Twenty years ago Anglicans made up the second largest group of converts to the Orthodox Church. Today they may be the largest. In the past most Anglicans entered the Orthodox Church as individuals and families, although a few Orthodox congregations were actually established by groups of former Anglicans.
Today all of that has changed. Whole parishes with their clergy are coming into the Orthodox Church. Some are entering through the Eastern Rite, while others are entering through the Western Rite. There are now canonical Western Rite Orthodox churches and monasteries in North America, Great Britain, Australia, New Zealand, and on the continent of Europe.
The Anglican continuum is now divided into some 46 small and competing jurisdictions in North America alone, with the largest having of less that 5,000 members in the United States. While larger, the new Anglican Church in North America, established in 2009, is a house divided against itself. It is so comprehensive that Zwinglians, Calvinists and Catholics are all found in the ACNA, and there are dioceses that “ordain” women and dioceses that do not “ordain” women. Catholics are a distinct minority in what ACNA primate Archbishop Foley Beach rightly describes as “an Evangelical church in the Protestant tradition.” A house divided against itself cannot stand.
There are still some Catholic Anglicans talking about “Ecumenical dialogue” with the Orthodox Church and “diplomatic missions” to this or that Orthodox See, but what they fail to see is that the door to unity is already open. Both the Russian and the Antiochian Orthodox Churches have Western Rite parishes and monasteries right now. All Catholic Anglicans need do is to walk through the door where they will be warmly welcomed with joy.
There is nothing more that needs to be discussed. Whole congregations with their clergy are being received into the Orthodox Church. The only requirement is that that the fullness of the Orthodox Christian Faith be embraced without addition or diminution (Jude 3). Our Western patrimony is being preserved and we are rebuilding the Western Church. St. John the Wonderworker of Shanghai and San Francisco said, “Never, never, never let anyone tell you that, in order to be Orthodox, you must be Eastern. The West was Orthodox for a thousand years...”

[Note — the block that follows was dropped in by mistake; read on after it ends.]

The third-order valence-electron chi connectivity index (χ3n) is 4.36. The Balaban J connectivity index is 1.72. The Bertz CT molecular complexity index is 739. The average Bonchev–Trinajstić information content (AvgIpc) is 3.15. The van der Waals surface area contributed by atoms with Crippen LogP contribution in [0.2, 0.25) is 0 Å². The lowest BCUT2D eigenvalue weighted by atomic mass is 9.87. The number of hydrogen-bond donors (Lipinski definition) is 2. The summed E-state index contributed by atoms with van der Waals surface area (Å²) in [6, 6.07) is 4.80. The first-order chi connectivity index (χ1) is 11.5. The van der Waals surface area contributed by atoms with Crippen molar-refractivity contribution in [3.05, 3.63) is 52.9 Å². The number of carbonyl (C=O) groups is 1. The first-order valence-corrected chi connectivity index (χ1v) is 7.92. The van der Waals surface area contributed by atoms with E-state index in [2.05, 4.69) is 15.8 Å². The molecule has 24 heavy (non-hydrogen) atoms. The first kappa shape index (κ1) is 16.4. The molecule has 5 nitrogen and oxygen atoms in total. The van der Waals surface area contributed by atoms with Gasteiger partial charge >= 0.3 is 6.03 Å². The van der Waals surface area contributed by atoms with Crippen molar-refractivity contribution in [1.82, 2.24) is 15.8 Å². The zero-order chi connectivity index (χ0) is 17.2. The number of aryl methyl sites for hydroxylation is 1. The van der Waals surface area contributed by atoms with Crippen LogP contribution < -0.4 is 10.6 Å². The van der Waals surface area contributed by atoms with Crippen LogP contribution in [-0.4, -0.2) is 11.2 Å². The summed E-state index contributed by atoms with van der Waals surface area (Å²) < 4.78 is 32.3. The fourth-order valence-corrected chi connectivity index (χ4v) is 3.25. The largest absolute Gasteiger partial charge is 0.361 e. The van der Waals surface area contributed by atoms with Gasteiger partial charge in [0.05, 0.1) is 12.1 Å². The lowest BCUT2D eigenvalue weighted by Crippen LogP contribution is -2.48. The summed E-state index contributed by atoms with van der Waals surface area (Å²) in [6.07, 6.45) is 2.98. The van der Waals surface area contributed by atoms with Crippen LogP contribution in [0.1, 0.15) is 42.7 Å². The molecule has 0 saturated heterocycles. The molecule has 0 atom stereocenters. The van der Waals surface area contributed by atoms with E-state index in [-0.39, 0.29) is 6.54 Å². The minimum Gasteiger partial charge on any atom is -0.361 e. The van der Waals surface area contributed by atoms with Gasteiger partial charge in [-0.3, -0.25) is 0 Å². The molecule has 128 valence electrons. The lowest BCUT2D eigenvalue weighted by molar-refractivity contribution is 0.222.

Holy Cross Orthodox Church was received into the Orthodox Church in June of 2013, from the Anglican Church in North America (ACNA); and we are a Western Rite parish of the Russian Orthodox Church Outside of Russia in the English parochial tradition. As Anglicans, we had always understood the goal of the English Reformation to be the restoration of the Faith of the Undivided Church. The Orthodox Church is the unchanged and unchanging Undivided Church from which the Roman See tragically fell way in AD 1054. For us, the English Reformation which began in 1534, was advanced by the Caroline Divines of the 17th century and the Oxford Movement of the 19th and 20th centuries, has finally been completed. Our wanderings in the wilderness are over. We are home. We are happy, and we are not looking back. Would you like to come home? I can help. E-mail me at firstname.lastname@example.org or call me at (402) 573-6558.